What new challenges have been posed by pandemic induced Remote working or WFH as it has become living at work?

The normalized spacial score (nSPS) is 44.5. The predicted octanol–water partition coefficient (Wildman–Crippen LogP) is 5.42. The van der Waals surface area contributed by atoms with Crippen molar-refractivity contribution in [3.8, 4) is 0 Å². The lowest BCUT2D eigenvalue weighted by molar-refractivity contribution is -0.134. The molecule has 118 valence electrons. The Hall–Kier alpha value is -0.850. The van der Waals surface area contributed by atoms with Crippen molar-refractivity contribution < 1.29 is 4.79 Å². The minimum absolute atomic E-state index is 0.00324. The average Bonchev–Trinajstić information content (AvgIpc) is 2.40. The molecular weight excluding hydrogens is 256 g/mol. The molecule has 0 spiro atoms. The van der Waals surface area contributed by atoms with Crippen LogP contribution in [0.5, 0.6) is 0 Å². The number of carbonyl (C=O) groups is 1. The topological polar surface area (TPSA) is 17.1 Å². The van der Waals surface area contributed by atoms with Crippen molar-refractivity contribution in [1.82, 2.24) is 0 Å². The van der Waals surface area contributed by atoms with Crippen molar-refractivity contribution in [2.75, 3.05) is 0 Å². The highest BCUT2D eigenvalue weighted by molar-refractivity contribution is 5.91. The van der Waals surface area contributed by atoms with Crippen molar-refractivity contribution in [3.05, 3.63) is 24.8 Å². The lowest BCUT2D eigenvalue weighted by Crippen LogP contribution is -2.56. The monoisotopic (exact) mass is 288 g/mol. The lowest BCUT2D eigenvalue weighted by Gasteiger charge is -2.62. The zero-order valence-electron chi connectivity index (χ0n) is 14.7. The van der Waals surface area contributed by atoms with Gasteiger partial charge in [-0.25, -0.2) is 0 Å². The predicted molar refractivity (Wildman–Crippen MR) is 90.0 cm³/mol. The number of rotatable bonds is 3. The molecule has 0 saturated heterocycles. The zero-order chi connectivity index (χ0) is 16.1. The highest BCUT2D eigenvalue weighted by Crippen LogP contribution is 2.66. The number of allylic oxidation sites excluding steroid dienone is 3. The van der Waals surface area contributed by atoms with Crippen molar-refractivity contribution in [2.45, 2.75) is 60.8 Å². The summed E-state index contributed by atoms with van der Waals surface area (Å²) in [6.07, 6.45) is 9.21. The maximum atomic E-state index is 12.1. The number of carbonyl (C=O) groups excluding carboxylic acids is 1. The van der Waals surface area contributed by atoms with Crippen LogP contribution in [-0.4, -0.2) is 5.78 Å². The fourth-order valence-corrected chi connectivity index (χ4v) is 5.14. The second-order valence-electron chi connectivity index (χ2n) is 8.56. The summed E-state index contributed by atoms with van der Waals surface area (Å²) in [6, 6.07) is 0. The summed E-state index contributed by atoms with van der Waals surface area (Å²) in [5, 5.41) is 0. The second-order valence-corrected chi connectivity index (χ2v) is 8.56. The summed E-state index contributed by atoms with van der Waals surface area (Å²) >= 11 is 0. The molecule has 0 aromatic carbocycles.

SG There are numerous challenges being posed by the pandemic. It is still unraveling and there are many unknowns. Firstly, the pandemic is truly testing the character of all the workplaces. The pandemic has blurred boundaries between personal and professional lives. Employees are feeling stressed and burnout due to increased efforts. Many employees are reporting concerns around work-life balance in pandemic times. Working long hours in make-shift home-offices is also causing various disorders in people such as neck pains, lower-back pains. Social isolation and not having opportunities to mix and mingle with colleagues is creating a void in peoples' lives. A lot of employees have talked about how they would love to be back at office, amongst teams, and meet people face-to-face. The virtual can't replicate the vibes of a cake smeared face or the roaring laughter of a Santa. With so many new situations to face, leadership and culture are becoming the true differentiators. It is becoming more important than ever to ensure high morale and engagement amongst the employees. Managers are now leading remote teams. The people can't meet one another or fill up the gaps in information/knowledge through serendipitous interactions. The whole work planning needs to be more deliberately designed and thoughtful. The level of details and explanations in meetings, tone in emails, and all other communication, must suit a virtual set-up. On boarding new hires and truly assimilating them in the organisation culture has proven to be a big challenge in a remote set-up. It is difficult for them to experience all facets of a multi-business/multi-location set up. This could impact their understanding of the organisation's ethos and even their productivity. It might even cause early disillusionment amongst these set of people. The virtual has created more opaqueness. A task in a work-stream now passes through various "black-boxes" and the micromanagers seem to be losing sleep over loss of control. They are forced to trust their employees more and move to a review focused and outcome-based measurement system. Applicability and implications of certain compliance and governance requirements extend to the remote workplace. The PoSH is one of them. Organisations must ensure that all their employees understand and follow this. Lastly, the second wave of pandemic has been deadly. Employees and their families have undergone a lot of pain and they are dealing with stress, shock, grief, bereavements and many such emotions. This has taken a toll on the well-being of people at large and adds to the list of challenges the organisations are grappling with.